Make your own Rose Gold :)


There’s a lot of understanding in the supplement world that blending turmeric with black pepper enhances turmeric’s potency & effect. Tons of products that do this. Very few do more...

Eastern medicine (Āyurveda, Chinese Medicine, Tibetan Medicine...) takes it further...

When we blend turmeric, pepper and ginger together for example we have something that warms, moves the blood, clears the channels, moves out inflammation and pain. However, this is also a combo that’s very HOT and DRY. It’s a somewhat reducing, yang, langhana, catabolic combo.

No problem there, except that most of us also need plenty of building, yin, bruhana/bṛmana, anabolic support.

If you’ve been following what I do lately, you’ve probably seen my new line of medicinal food products.
My signature product, Rose Gold Rejuvenation, is a golden milk formula that balances the best of golden milk’s classic blood moving, ant-inflammatory actions with rejuvenative, building, balancing herbals for a truly unique, effective, and absolutely delish drink mix.

In Rose Gold Rejuvenation, I blend crushed dates, Anantamula, Brahmi, Rose & Vanilla with Turmeric, Ginger, Black pepper, Ashvagandha and more.

The result is a daily potion that reduces inflammation and pain, beautifies the skin, builds energy, relaxes the nerves, supports sound sleep & hormonal balance and builds ojas aaaaand tastes delish!

I’m not making any product claims here, just letting you know what some of these plants do separately, and together!

So, certainly you can head over here and get yourself some Rose Gold Rejuvenation, but in this post I’m going to teach you how to make a slightly simpler version at home (just so that you don’t have go to 5 different online shops to find ingredients, or spend megabucks).

Sunny’s Make at Home Rose Gold Rejuvenation

makes enough for about 15-20 servings

1/4 cup Date sugar
1/4 cup Turmeric powder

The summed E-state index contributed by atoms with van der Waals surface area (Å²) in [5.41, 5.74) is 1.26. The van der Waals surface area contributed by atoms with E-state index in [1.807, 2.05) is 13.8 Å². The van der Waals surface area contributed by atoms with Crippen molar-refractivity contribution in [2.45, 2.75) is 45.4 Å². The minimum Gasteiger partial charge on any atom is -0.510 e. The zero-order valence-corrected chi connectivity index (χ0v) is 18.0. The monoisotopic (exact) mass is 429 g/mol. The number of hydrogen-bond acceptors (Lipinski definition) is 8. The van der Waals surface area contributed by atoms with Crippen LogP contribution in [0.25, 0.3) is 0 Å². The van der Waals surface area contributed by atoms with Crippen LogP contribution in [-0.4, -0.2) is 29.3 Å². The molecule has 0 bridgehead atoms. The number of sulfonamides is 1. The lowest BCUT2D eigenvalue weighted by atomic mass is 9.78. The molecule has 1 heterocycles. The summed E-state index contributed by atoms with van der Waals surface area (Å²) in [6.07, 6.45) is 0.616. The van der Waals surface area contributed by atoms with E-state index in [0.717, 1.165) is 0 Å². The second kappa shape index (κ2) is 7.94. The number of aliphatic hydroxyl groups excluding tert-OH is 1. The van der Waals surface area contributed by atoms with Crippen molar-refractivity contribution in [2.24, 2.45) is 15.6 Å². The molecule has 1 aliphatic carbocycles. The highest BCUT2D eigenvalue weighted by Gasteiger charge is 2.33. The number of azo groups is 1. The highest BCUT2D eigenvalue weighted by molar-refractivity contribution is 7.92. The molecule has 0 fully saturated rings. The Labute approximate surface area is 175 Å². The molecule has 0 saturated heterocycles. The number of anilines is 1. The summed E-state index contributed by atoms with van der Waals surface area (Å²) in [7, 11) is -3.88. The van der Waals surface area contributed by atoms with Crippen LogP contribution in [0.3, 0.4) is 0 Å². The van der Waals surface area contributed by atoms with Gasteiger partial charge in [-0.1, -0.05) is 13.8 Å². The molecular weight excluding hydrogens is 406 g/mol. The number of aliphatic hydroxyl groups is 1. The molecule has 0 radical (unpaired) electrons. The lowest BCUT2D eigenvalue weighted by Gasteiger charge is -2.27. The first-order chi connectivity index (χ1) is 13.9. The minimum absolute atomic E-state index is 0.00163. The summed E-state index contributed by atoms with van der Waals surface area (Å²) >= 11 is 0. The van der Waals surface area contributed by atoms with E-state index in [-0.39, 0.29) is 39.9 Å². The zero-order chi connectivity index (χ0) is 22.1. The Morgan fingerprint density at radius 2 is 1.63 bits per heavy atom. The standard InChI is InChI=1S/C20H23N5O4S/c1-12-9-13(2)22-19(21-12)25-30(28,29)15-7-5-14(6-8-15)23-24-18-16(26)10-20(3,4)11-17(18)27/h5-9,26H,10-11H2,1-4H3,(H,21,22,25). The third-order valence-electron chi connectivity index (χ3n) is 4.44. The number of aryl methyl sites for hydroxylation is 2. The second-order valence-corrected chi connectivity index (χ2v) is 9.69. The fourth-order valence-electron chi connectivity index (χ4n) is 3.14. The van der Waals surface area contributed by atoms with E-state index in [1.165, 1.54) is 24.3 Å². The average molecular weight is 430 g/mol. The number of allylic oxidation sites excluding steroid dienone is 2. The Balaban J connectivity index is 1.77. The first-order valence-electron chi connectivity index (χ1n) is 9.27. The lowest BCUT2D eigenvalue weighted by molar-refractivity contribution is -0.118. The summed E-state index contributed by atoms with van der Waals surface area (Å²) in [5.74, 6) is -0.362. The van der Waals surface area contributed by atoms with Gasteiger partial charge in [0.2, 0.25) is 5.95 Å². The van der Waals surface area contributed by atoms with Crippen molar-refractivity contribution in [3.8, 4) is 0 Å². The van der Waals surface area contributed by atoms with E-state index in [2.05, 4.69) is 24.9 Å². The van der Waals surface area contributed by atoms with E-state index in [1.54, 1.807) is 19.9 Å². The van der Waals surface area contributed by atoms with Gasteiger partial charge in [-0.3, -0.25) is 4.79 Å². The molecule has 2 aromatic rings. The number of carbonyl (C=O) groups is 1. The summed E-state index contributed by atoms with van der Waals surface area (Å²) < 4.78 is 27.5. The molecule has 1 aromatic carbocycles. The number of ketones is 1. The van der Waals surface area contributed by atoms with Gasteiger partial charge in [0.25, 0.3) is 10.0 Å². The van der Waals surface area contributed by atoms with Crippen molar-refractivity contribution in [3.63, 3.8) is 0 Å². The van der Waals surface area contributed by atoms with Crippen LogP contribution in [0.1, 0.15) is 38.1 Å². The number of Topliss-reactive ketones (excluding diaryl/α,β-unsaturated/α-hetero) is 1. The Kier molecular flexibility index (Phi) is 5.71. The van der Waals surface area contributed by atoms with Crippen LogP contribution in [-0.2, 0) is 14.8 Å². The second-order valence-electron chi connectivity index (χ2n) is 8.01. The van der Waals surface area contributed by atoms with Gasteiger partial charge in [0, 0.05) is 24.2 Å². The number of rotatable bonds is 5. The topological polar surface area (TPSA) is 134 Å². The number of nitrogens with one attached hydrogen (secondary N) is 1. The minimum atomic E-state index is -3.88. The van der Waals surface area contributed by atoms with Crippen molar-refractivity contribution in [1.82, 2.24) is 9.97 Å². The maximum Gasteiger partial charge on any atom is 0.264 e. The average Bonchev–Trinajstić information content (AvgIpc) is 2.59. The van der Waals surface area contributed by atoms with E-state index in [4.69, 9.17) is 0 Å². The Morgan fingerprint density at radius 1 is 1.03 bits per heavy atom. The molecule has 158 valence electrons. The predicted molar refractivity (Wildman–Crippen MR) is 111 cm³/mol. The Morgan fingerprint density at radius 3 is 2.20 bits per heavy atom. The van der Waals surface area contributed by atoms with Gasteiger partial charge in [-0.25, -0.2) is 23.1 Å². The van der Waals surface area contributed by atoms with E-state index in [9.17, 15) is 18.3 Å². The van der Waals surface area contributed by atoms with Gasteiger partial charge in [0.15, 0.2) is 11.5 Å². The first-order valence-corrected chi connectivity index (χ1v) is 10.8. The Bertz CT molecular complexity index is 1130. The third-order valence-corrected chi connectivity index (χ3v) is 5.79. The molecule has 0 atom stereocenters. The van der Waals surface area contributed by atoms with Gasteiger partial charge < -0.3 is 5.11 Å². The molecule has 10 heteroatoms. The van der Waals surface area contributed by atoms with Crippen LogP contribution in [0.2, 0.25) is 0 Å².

1 Tbsp Ginger powder
2 tsp Ashwagandha powder
1.5 tsp Rose petal powder or rose petals, ground in a spice grinder or w/ mortar & pestle
1/4 tsp Cardamom powder
1/8 tsp Black Pepper, powdered or ground
optional: High quality vanilla extract (you’ll add this to taste each time you whip up a cup of Rose Gold, don’t add it to the powders)


Mix all ingredients, except vanilla extract, in a clean glass jar with a lid.

To make up a cup of Rose Gold, add approx 2 tsp to 1 cup of hot milk or veggie mylk.
Whip up with a small wire whisk or immersion blender, so it’s completely blended with no lumps.
Enjoy as is, or add to tea or coffee (my favorite tea to add to is a blend of 2 parts red roobios and 1 part organic Assam, pressed in a french press pot).

Kick back and enjoy…



Makes 2 3/4 cups idli batter, or about 12 pancakes | Active Prep Time: 5 minutes | Inactive Prep Time: 48 hrs | Cook Time: ~12 min

Idli 1.jpg

Our family is obsessed with this batter, which we use most often for pancakes or as a base for savory toppings and pizza! This recipe is adapted from the traditional Indian Idli, which is made from fermented rice and mung dal. Fenugreek seeds are commonly added for flavor and to help with digestion. For this recipe you will need a high-powered blender. Play with the quantity of water you add to the fermented batter to yield the Idli you want! You can make the batter thin for crepes or thick for lathering with toppings like ghee or tahini with cinnamon and honey. We like to top ours with Coconut Fudge Sauce and roasted walnuts, or yogurt with maple syrup.


1 cup brown basmati rice

½ cup yellow mung dal beans

1 teaspoon fenugreek seeds (optional)

¾ cup to 1 ½ cups water

6 tablespoons coconut oil or ghee

Preheat your oven to the warm setting to keep the idli warm between batches. 

Combine the mung dal and rice in a glass jar or bowl and cover with double the volume of water. Soak for at least 8 hours (from morning to night or overnight). 

After soaking, rinse the mung dal and rice with cold water in a fine mesh strainer, rinsing until the water runs clear. 

Transfer the mung dal, rice, and ½ cup of water to a high-powered blender and whiz on low speed until the dal and rice are ground. The batter will be thick. Then, while using the tamper (the stick with which you can push down the blender contents), add ¼ cup of water at a time until you’ve added a total of ¾ cups. As the batter becomes easier to blend, increase the speed until the batter is smooth. It should feel grainy when rubbed between your fingers, like fine, wet sand.

Then, transfer the idli batter to a wide, large bowl or wide, large glass jar or container. (I like to transfer it to a glass vessel so that I can see how much the batter has risen.) Cover the vessel with cheesecloth or a thin tea towel and seal it around the mouth with a rubber band. Allow the batter to ferment for at least 12 hours or up to 48 hours. After that, you can seal your vessel or jar and transfer it to the refrigerator to store for up to 3 days.